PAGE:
J&J Covid-19 vaccine may be less effective against variants

NEW YORK, 22 July 2021:

The Johnson & Johnson’s one-dose Covid-19 vaccine is much less effective against the more infectious delta and lambda variants than it is against the virus in its original form, according to a study by scientists at New York University (NYU).

The findings, which have not undergone peer review or been published in a scientific journal, were shared with The New York Times on Tuesday by Nathaniel Landau, a virologist at NYU’s Grossman School of Medicine.

Landau and his team analysed blood samples from 17 people who had received both doses of the Pfizer and Moderna vaccines and 10 people with one dose of the J&J formula.

They found the efficacy of the J&J vaccine dropped significantly when confronted by one of the Covid-19 variants.

“The message that we wanted to give was not that people shouldn’t get the J&J vaccine, but we hope that in the future, it will be boosted with either one dose of J&J or a booster with (the Pfizer and Moderna vaccines),” Landau told NYT.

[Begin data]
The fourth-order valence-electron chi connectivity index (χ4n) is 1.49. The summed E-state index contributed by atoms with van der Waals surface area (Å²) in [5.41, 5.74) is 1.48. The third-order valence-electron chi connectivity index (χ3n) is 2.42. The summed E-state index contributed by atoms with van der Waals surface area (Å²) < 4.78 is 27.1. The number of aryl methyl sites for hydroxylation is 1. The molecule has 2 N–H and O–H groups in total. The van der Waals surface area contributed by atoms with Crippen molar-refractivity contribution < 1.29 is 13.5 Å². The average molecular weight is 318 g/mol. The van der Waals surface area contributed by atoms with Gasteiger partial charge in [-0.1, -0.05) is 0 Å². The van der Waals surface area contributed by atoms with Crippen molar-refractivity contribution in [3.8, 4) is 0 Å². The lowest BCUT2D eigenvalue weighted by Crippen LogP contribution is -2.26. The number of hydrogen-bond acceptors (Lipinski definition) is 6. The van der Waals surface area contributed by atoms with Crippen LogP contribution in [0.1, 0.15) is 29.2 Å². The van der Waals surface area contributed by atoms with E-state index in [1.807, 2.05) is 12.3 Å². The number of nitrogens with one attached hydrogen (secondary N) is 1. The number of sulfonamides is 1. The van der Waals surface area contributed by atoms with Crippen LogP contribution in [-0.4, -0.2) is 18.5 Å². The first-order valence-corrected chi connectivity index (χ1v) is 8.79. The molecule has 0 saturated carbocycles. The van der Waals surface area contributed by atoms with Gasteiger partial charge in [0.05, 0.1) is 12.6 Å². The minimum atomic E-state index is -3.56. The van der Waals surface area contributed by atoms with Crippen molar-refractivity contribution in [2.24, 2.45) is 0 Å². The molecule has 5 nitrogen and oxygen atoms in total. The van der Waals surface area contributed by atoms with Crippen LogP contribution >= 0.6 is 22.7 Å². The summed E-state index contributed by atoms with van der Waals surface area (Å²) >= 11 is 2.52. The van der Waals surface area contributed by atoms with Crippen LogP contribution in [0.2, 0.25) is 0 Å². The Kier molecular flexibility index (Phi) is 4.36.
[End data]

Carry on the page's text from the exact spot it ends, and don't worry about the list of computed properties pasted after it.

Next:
Both the Pfizer and Moderna vaccines are based on a technology known as messenger RNA (mRNA), while all of the rest of the formulas now in use – including the J&J and AstraZeneca – are traditional viral vector vaccines.

The findings of Landau and his colleagues are consistent with studies of the AstraZeneca vaccine showing that a single dose of the vaccine is 33% effective against symptomatic disease of the delta variant, but 60% effective against the variant after the second dose.

J&J has released its own studies showing its vaccine is effective against coronavirus variants.

The delta variant now accounts for 83% of new Covid-19 cases in the US, up from 50% last week, according to figures from the Centers for Disease Control and Prevention.